We went down through the meadow westward towards the river and I turned around to take this shot:

Then I faced the river. Winter is the only time of year that it can be easily seen from the top of the cliff, as the trees are bare. You can see the creek bed, which leads to the metal ladder going down to the little river beach, on the lower right side of the showing water.

We wended our way south along the bottom of the meadow, then continued through a section of woods. Ringo LOVES the snow! He acts very wolf-like in it. He enjoys running through it and eating it. I took a shot of Ringo and James playing frisbee:

We continued south up the hill to where James had arranged some ancient folding chairs (harvested from the treasure trove of the barn) last summer as a “usable art assemblage”. He wanted me to take shots of it in the snow. Here’s one:

Turn about is fair play, so I asked James to take a picture of me, with Ringo. He says that I look either Flemish or Russian in this outfit. Hey, it’s warm!

Last summer, we had moved this bench from the porch to the south side of the barn. I thought it looked interesting in the snow:

Back in the trailer, cat Rupert cried to go outside. Okay, kitty! Do you really want to deal with the snow? Here he is looking just a bit hesitant (but then he decided to proceed).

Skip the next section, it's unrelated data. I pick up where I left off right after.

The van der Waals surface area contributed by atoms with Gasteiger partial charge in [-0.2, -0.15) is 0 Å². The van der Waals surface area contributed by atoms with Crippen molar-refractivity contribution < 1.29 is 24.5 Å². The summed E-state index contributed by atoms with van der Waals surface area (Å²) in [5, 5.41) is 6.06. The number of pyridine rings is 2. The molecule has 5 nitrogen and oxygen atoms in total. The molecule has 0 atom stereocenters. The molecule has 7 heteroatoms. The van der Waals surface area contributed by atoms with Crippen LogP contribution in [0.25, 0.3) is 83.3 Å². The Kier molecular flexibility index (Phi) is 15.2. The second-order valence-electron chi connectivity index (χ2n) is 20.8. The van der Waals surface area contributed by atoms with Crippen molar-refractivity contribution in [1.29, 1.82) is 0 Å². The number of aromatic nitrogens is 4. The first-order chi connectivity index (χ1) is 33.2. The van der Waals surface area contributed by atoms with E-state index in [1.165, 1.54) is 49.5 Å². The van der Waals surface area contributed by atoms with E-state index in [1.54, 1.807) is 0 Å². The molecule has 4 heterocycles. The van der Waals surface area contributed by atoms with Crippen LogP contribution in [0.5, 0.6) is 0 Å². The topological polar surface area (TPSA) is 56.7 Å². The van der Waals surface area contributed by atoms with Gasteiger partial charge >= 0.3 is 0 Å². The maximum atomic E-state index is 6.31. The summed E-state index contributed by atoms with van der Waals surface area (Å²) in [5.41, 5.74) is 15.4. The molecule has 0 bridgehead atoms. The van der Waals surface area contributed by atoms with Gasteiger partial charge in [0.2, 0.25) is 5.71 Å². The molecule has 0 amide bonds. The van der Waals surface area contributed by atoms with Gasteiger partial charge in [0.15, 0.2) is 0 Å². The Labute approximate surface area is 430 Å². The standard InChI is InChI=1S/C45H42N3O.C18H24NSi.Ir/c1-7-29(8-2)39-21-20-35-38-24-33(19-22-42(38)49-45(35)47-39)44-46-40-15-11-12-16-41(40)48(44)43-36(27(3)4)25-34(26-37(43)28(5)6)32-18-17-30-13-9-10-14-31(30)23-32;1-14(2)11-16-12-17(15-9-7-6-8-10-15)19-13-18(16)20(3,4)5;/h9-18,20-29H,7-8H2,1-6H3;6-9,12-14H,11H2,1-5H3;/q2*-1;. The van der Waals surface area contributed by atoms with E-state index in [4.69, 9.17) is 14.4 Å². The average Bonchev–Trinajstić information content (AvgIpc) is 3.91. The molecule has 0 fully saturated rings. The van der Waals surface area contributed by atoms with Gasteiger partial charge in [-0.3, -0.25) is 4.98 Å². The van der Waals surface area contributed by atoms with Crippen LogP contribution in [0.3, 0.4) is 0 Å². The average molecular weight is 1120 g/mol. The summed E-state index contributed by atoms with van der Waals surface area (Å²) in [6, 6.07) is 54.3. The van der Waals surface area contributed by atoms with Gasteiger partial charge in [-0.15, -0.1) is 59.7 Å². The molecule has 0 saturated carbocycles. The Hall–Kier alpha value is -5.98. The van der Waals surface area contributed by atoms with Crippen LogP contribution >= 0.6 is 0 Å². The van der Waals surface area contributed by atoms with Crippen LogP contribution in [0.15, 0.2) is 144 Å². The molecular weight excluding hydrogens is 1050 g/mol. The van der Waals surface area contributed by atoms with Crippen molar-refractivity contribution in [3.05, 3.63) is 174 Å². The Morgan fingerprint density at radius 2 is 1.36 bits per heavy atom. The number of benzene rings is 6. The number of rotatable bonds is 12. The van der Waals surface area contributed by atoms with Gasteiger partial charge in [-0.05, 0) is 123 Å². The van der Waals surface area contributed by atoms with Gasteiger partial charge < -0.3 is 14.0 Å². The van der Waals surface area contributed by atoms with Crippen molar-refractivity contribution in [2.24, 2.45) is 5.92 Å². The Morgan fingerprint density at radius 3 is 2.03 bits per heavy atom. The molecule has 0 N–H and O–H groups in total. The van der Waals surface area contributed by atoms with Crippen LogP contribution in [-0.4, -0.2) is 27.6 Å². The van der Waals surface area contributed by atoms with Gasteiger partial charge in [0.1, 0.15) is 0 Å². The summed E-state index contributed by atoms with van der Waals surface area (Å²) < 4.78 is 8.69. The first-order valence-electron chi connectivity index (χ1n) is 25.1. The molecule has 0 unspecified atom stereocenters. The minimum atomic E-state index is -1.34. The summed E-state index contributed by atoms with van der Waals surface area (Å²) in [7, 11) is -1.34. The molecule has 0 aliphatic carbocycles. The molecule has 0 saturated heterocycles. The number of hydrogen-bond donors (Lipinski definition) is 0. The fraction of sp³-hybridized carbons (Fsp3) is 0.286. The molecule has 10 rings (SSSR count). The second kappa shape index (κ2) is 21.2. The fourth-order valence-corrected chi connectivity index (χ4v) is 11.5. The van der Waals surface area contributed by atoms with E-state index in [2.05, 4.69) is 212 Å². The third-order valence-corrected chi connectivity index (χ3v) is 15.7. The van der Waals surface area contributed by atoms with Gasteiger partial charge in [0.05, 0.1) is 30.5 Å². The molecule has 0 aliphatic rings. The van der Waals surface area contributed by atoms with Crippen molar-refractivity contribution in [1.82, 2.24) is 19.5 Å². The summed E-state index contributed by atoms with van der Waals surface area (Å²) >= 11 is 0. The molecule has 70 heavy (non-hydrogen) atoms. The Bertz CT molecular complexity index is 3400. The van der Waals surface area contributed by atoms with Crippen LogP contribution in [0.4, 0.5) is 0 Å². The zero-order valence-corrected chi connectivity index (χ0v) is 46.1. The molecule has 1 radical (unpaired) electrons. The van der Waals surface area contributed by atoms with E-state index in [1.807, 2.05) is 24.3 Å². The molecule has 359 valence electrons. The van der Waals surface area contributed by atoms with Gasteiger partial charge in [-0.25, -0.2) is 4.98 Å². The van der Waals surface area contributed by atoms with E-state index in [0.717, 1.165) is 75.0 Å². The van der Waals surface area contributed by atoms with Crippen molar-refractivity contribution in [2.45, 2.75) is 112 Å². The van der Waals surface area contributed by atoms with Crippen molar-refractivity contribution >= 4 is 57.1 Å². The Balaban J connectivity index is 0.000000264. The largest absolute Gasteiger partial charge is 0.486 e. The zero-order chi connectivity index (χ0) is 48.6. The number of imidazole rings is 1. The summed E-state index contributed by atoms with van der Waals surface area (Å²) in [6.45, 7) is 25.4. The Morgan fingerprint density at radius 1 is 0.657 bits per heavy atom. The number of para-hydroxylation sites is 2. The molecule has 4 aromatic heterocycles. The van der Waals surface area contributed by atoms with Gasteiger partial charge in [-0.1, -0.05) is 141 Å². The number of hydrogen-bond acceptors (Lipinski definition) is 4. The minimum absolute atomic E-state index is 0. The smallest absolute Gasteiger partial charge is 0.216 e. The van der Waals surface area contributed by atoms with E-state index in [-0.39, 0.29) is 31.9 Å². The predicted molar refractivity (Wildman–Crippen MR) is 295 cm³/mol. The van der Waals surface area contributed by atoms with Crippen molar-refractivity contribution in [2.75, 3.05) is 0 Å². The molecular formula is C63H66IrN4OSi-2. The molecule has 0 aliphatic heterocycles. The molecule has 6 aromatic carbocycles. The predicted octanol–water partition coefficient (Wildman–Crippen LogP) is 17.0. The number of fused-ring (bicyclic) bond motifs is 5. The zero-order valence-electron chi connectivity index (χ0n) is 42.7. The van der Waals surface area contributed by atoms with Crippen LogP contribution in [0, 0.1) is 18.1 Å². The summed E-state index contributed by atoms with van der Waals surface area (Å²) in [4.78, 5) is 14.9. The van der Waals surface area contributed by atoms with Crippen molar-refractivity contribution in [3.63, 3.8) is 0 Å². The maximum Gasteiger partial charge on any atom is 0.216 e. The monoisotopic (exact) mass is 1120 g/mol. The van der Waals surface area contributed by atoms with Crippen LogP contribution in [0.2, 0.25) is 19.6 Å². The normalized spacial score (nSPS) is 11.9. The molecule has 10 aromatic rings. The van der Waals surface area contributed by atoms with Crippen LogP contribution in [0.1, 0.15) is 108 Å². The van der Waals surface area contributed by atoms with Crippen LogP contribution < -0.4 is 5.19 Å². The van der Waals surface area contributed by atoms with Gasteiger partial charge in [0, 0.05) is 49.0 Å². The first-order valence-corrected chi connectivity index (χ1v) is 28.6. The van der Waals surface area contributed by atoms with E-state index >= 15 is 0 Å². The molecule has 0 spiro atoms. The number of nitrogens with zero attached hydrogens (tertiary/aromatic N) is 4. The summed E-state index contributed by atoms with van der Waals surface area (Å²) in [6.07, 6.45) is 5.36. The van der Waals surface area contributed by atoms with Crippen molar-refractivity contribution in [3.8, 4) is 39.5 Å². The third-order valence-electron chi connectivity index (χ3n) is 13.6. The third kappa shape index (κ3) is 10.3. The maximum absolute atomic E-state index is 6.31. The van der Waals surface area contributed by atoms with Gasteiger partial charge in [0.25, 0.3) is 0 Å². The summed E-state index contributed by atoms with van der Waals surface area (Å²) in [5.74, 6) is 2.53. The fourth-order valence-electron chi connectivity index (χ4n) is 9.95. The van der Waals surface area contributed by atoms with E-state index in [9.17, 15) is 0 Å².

It snowed again the next day, February 10th. There was now a total of at least ten inches on the ground. I decided that it was a perfect time to take some video! The first consists of snow scenes, and the second is of James playing with Ringo in the meadow.

MORE SNOW: February 11th and 13th!

I’ve been working on this blog post for several days now and the pictures and videos of the snow keep piling up! Hang in there, folks, there’s more to come!

We woke up on the 12th to find that it had snowed during the night. The sky was crystal-clear blue yesterday morning, and the cold temperatures kept the snow piled on all the trees. These conditions made for some wonderful pictures.

Rupert does surprisingly well in the snow. Perhaps the fur growing between his toes helps him stay on top of things!

James encouraged me to take lots of pictures of our view to the south, where the snow had turned the deciduous trees into a sparkling filigree.

A closeup of a bush covered with snow:

Here’s a view of our main living space, the Airstream, parked next to the Bunkhouse. The liquid amber tree is sandwiched in-between the twin cedars:

This shot faces east. A few hundred yards further on is the infamous road where we’ve gotten stuck:

I faced in the opposite direction westward to take this shot of the hundred-year-old barn:

I walked down towards the meadow, then turned right (north) to take a shot of our little home on wheels.

Trudging through the ten inches of snow westward again, here’s the south end of the barn:

I rounded the corner of the barn and faced northwest to take this wonderful brilliant-blue shot:

Turning slightly to the left with each new shot to face more directly west:

I also took some video footage of yesterday morning. James, Rupert and Ringo co-star:

It snowed yet again overnight, and we woke up to find a foot and a half of new snow this morning! It’s nearly two feet deep now.

I took yet MORE video of this amazing event and will edit it soon. Meanwhile, you have quite enough to wade through in today’s post!